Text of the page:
The kernel of Saint Teresa's mystical thought throughout all her writings is the ascent of the soul in four stages (The Autobiography Chapters 10-22):
The first, Devotion of Heart, is mental prayer of devout concentration/contemplation. It is the withdrawal of the soul from without and especially the devout observance of the passion of Christ and penitence (Autobiography 11.20).
The second, Devotion of Peace, is where human will is surrendered to God. This is by virtue of a charismatic, supernatural state given by God, while the other faculties, such as memory, reason, and imagination, are not yet secure from worldly distraction. While a partial distraction is due to outer performances such as repetition of prayers and writing down spiritual things, yet the prevailing state is one of quietude (Autobiography 14.1).
The third, Devotion of Union, is absorption in God. It is not only a supernatural but an essentially ecstatic state. Here there is also an absorption of the reason in God, and only the memory and imagination are left to ramble. This state is characterised by a blissful peace, a sweet slumber of at least the higher soul faculties, or a conscious rapture in the love of God.
The fourth, Devotion of Ecstasy, is where the consciousness of being in the body disappears. Sense activity ceases; memory and imagination are also absorbed in God or intoxicated. Body and spirit are in the throes of a sweet, happy pain, alternating between a fearful fiery glow, a complete impotence and unconsciousness, and a spell of strangulation, sometimes by such an ecstatic flight that the body is literally lifted into space. This after half an hour is followed by a reactionary relaxation of a few hours in a swoon-like weakness, attended by a negation of all the faculties in the union with God. The subject awakens from this in tears; it is the climax of mystical experience, producing a trance. Indeed, she was said to have been observed levitating during Mass on more than one occasion.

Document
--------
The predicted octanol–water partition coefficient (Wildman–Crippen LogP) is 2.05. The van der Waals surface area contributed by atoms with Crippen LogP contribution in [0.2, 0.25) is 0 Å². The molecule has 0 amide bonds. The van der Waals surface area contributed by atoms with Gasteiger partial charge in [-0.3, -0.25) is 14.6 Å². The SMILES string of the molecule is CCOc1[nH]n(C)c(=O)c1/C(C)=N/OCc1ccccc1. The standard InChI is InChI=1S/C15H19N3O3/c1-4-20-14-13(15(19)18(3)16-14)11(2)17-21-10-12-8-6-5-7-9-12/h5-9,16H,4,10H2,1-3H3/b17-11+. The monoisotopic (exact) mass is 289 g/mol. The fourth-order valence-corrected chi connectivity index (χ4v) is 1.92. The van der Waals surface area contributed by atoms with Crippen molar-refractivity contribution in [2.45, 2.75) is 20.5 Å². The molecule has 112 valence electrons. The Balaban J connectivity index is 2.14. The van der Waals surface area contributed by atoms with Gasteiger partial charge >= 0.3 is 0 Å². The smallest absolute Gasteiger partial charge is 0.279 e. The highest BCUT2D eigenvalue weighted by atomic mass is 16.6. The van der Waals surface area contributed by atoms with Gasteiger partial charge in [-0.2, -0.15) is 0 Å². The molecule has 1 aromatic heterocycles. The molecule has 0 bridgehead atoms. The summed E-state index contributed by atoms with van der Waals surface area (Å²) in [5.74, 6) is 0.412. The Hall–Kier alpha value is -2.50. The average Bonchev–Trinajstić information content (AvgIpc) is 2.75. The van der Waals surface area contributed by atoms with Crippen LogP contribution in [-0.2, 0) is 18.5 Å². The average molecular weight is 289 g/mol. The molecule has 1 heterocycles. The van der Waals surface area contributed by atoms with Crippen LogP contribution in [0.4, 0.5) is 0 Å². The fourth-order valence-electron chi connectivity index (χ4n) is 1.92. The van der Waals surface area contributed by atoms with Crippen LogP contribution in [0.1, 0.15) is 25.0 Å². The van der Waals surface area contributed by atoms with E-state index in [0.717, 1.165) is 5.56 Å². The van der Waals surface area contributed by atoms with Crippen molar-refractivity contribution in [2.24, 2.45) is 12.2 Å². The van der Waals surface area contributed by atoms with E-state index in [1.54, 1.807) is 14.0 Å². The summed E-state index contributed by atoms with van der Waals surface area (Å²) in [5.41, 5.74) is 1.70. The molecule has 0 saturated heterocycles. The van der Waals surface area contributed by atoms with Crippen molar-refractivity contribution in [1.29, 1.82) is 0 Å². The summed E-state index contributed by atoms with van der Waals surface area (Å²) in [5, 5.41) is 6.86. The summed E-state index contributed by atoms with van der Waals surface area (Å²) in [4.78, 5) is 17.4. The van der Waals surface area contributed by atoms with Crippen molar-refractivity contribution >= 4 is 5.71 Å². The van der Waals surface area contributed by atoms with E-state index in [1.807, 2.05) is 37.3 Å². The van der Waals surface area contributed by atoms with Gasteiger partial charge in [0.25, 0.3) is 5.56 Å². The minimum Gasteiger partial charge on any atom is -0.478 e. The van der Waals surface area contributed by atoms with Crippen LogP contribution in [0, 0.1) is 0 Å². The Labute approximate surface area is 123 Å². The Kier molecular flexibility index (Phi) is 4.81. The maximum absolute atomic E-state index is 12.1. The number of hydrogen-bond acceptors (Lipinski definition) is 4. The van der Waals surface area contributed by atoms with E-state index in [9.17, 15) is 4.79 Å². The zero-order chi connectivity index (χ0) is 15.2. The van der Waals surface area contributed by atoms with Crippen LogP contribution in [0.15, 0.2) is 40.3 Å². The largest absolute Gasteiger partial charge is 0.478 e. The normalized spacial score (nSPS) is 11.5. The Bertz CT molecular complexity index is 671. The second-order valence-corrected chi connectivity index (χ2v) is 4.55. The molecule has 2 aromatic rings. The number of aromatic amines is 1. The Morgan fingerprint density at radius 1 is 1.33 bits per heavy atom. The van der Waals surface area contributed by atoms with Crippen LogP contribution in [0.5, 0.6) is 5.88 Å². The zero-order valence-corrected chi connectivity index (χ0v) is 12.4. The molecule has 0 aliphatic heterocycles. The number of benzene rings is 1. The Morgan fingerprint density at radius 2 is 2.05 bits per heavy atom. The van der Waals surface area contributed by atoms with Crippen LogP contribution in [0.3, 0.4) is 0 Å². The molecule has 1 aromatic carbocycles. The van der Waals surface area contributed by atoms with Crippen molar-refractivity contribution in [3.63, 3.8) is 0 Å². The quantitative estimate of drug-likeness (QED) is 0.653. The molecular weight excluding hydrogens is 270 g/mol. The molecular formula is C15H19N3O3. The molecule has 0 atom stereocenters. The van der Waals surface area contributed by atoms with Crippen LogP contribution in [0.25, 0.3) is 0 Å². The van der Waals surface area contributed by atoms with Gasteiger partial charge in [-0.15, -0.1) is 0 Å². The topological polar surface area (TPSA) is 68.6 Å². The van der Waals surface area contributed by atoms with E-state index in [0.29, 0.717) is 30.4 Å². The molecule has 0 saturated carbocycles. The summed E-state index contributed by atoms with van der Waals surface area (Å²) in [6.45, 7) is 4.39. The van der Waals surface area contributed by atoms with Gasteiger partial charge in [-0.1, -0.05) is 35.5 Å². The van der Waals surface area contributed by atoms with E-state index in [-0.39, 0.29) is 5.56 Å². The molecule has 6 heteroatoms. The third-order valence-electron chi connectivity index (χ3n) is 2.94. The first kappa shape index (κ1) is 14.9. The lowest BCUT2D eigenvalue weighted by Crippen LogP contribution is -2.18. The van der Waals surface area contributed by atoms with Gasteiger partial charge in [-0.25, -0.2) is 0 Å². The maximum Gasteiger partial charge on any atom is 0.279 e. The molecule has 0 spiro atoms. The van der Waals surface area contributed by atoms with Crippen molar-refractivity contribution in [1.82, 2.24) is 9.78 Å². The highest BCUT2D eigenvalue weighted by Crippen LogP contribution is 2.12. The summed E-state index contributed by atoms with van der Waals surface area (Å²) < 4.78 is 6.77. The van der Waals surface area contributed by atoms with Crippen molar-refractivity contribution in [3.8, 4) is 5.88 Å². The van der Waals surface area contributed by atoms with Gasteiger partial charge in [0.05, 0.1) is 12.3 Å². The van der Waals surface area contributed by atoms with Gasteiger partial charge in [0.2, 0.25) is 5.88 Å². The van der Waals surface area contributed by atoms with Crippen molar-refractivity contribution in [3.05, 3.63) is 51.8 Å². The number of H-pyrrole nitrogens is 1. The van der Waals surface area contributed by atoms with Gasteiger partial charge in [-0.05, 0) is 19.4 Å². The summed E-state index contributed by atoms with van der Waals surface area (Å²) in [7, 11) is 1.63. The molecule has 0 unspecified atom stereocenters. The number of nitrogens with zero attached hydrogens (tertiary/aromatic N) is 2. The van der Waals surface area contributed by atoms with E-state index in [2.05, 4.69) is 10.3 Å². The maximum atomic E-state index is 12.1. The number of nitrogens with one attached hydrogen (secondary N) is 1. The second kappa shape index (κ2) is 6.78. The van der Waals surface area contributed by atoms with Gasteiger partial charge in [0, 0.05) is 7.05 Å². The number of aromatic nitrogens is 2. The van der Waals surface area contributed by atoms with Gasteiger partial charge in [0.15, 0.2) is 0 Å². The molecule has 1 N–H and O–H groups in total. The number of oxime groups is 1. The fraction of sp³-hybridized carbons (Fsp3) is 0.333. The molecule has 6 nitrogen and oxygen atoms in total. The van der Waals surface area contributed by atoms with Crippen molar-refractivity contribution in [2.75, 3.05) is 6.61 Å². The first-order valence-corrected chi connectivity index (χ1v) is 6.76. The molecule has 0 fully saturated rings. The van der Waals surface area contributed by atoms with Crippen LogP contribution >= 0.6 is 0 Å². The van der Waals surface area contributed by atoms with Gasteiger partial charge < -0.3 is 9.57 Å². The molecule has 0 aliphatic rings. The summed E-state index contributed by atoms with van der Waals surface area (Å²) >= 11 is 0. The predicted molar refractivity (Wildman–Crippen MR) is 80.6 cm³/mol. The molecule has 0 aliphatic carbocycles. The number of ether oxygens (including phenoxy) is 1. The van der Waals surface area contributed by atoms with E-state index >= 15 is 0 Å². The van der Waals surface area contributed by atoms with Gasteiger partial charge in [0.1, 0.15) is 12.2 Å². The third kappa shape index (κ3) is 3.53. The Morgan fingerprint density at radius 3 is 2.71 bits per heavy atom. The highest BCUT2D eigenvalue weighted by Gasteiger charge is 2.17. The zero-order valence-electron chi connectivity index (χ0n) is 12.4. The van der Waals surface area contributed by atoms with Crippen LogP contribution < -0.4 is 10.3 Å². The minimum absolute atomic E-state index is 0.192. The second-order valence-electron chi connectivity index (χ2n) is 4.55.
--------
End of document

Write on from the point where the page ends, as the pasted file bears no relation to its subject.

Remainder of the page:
Teresa is one of the foremost writers on mental prayer, and her position among writers on mystical theology is unique. In all her writings on this subject she deals with her personal experiences. Her deep insight and analytical gifts helped her to explain them clearly. Her definition was used in the Catechism of the Catholic Church: "Contemplative prayer [oración mental] in my opinion is nothing else than a close sharing between friends; it means taking time frequently to be alone with him who we know loves us." She used a metaphor of mystic prayer as watering a garden throughout her writings.
Saint Teresa, who reported visions of Jesus and Mary, was a strong believer in the power of holy water, claiming to have used it with success to repel evil and temptations. She wrote:
"I know by frequent experience that there is nothing which puts the devils to flight like holy water.
"Let nothing disturb you.
"Let nothing make you afraid.
All things are passing.
God alone never changes.
Patience gains all things.
If you have God you will want for nothing.
God alone suffices."
— St Teresa, The Bookmark of Teresa of Ávila